The Employment Relations Authority (ERA) found Wallboard and Insulation Supplies NZ (WIS) unjustifiably dismissed Lefiu Matthew Naoupu, known as Matty.
The authority ordered the company to pay Naoupu 9.6k in compensation, plus three months’ wages, minus 20 per cent, after his September 2016 dismissal.
Naoupu was fired, according to a letter sent by the company, for three separate health and safety breachs, each of which involved not wearing safety capped boots on Mike Greer Homes construction sites. One involved not wearing high-visibility clothing. WIS contracted to Mike Greer Homes.
“You are dismissed because you knowingly continued to work on construction sites, installing insulation without adequate Personal Protective Equipment (PPE),” the letter said.
Employers are required to provide PPE under health and safety at work regulations, something the ERA found WIS failed to do, while simultaneously blaming Naoupu.
“It troubles me that WIS has put all the blame for Mr Naoupu’s lack of new safety footwear on Mr Naoupu when it also had health and safety obligations to provide adequate PPE for him,” the determination said.
When he started, Naoupu was provided other PPE including a high-visibility vest and a hard hat. He already had steel-capped boots, but informed WIS sometime in 2016 he needed new ones.
Naoupu was told, accounts differ on how many times, to go to workwear store NZ Safety to get these. WIS allowed employees to charge the cost of steel-capped safety shoes, up to $70, to its account.
The cheapest pair of shoes at the store cost $77.05. Naoupu told the ERA he went at least once, but found the cheap shoes, which WIS attested were all installers needed, unsuitable.
Because of injuries to his ankle, Naoupu and his physiotherapist claimed he needed boots, not shoes. He later explained he did not buy new footwear because he could not afford the difference from $70 for the boots he needed.
In August 2016, he underwent a health and safety induction to work on Mike Greer Homes sites, which stated high-viz and steel capped footwear were mandatory.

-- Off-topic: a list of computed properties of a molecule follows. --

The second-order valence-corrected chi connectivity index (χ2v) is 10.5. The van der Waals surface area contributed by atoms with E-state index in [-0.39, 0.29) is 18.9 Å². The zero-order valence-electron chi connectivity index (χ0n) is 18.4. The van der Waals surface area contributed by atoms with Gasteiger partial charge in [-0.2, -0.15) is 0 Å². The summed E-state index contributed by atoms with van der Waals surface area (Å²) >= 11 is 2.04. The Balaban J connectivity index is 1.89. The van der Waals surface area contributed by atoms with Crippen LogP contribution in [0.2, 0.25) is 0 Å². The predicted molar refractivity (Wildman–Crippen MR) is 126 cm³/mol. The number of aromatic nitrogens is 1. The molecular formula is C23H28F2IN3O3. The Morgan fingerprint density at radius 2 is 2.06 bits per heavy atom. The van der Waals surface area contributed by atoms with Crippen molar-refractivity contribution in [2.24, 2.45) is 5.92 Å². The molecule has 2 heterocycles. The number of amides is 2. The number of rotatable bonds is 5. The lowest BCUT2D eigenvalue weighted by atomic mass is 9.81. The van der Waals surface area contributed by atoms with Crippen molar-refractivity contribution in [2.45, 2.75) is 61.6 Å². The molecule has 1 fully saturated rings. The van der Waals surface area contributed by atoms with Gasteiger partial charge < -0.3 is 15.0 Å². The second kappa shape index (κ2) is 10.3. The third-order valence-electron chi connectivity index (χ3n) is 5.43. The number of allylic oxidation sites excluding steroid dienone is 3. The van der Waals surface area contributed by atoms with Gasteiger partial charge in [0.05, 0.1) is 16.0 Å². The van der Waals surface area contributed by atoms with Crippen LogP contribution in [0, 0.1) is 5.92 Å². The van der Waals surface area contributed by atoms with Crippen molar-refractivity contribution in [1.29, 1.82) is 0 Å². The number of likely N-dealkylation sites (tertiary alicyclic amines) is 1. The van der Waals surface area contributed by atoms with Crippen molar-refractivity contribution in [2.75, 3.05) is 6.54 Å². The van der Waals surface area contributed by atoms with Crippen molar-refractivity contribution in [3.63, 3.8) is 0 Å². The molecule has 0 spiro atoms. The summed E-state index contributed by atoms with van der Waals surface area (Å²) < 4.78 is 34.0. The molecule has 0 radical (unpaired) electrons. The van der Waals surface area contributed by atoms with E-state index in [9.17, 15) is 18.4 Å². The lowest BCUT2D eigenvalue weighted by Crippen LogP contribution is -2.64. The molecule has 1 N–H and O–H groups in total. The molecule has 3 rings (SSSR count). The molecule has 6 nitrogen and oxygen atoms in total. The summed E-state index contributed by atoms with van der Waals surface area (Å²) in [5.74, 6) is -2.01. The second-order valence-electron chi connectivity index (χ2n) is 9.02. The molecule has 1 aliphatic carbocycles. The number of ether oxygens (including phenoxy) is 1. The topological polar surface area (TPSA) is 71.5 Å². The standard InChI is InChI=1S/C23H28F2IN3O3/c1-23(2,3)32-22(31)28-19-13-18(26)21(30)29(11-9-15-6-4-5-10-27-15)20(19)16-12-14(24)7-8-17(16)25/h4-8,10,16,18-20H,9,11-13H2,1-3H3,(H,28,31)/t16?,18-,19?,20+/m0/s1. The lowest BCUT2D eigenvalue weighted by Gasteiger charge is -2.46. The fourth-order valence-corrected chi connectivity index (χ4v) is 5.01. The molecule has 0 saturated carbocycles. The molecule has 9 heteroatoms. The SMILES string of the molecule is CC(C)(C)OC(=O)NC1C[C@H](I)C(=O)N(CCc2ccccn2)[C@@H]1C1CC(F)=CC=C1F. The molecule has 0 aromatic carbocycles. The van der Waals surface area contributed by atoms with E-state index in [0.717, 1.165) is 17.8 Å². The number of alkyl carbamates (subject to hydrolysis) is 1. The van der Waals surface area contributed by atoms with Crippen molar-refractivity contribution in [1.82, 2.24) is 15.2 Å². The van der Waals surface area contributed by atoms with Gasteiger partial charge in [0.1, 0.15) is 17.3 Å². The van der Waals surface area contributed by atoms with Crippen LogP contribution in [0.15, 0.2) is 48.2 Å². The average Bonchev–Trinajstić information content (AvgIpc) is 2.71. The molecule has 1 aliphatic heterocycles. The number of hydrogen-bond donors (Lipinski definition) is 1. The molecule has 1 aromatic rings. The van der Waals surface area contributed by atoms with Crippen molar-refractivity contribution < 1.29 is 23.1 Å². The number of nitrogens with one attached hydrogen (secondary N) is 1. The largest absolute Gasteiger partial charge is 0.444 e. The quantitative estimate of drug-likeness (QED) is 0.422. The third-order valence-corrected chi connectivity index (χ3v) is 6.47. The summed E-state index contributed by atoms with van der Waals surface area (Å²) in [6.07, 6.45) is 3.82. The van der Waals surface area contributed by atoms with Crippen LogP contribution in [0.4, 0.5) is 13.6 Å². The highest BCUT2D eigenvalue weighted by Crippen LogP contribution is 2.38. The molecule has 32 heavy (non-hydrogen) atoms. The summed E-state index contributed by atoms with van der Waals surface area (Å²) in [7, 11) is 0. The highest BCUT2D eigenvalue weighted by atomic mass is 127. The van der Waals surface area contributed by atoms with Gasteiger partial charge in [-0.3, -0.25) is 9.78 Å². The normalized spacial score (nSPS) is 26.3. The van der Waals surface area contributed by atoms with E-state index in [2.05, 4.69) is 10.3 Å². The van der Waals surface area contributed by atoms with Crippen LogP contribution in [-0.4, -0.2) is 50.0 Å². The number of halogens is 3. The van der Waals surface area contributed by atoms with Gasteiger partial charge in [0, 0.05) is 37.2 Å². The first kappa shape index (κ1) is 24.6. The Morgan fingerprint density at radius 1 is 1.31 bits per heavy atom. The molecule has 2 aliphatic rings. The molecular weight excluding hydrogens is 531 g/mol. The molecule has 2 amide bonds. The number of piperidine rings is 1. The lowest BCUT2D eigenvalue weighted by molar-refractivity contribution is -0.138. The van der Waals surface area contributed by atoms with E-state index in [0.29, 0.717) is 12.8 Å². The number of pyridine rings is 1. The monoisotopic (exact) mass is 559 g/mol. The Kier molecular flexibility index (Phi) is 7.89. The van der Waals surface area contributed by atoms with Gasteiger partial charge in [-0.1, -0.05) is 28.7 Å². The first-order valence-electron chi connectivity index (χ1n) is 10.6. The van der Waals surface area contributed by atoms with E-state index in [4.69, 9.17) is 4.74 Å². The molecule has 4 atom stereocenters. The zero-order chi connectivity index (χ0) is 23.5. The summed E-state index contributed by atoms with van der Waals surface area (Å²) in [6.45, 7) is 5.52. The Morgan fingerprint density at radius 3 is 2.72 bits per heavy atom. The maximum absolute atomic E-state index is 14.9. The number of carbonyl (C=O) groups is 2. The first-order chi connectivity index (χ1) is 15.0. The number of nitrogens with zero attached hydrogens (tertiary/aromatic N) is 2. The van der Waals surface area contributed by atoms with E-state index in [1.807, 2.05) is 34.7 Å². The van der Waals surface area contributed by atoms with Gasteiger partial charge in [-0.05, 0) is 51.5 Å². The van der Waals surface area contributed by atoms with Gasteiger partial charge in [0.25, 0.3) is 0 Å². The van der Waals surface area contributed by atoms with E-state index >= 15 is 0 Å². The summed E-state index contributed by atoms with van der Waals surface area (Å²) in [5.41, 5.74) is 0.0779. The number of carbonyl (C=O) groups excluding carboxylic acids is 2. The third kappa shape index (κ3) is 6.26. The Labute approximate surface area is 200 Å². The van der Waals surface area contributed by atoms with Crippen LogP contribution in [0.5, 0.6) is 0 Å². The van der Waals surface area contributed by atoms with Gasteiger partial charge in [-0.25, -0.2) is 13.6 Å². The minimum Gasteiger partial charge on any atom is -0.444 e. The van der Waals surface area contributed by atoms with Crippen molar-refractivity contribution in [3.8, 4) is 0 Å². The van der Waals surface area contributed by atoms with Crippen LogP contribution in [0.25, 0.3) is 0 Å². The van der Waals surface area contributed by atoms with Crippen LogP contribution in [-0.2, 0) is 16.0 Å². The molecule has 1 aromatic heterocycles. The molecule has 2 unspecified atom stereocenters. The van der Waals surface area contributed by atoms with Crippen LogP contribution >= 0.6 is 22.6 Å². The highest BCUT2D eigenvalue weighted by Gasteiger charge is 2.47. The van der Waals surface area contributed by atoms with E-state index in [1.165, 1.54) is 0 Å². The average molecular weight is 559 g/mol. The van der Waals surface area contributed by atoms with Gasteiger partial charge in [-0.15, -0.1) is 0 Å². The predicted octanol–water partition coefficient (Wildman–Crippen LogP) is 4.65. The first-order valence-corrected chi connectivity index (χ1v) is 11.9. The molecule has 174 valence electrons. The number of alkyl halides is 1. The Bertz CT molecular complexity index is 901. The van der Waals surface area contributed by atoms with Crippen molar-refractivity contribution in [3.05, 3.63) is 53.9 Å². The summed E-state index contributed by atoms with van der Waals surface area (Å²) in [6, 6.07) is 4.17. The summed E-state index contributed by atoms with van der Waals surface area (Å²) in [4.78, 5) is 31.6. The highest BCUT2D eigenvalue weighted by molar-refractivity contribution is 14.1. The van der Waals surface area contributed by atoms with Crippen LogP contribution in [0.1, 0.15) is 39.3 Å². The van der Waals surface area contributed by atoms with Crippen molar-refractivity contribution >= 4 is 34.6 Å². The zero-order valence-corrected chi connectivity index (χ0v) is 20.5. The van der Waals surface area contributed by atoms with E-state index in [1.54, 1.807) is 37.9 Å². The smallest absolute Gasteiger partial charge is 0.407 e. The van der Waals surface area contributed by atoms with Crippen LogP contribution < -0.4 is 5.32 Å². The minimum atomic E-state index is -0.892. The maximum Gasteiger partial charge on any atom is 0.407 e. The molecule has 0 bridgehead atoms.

Naoupu worked on at least three occasions on sites managed by the building company. On all three occasions, he says, he wore his worn safety shoes, which were held together by tape with one of the steel caps missing.
A project manager for Mike Greer Homes wrote to WIS to complain about Naoupu’s lack of PPE.
“Goes without saying that these days it is compulsory to have these items on at all times. It needs to be sorted ASAP it is not a good look for us or your company especially on Southern [Response] jobs.”
A disciplinary meeting was called, which Naoupu agreed to attend on September 21, 2016.
At the meeting Naoupu’s supervisor, Joe Andrews, told him companies were vigilant about health and safety to protect employees and because there are “hefty fines for. . . failures”.
Notes from the meeting show Andrews told Naoupu “Mike Greer Homes are 95 per cent of our business” and “[t]he Health and Safety breaches have consequences that have impacted the company”.
The notes showed Andrews asked Naoupu if he told WIS he could not afford new boots and that Naoupu said he had not – something he later denied.
In her determination, ERA member Christine Hickey said: “I do not consider an employer who fails in its own legal obligations to ensure a worker’s safety could ignore its part in the health and safety breaches”.
OBLIGATIONS ‘BLACK AND WHITE’
Site Safe southern regional manager Dave McBeth, speaking generally, said the Health and Safety at Work Act was “black and white” on the obligation of employers to provide PPE.
“The employer has to provide it, and if they’re not providing enough money then actually they’re probably not meeting their obligations,” he said.
McBeth said companies usually provided credit for safety footwear or did the procurement themselves after asking for shoe sizes.
“The company has to provide the appropriate PPE relative for the job that’s being done, or the risks involved.”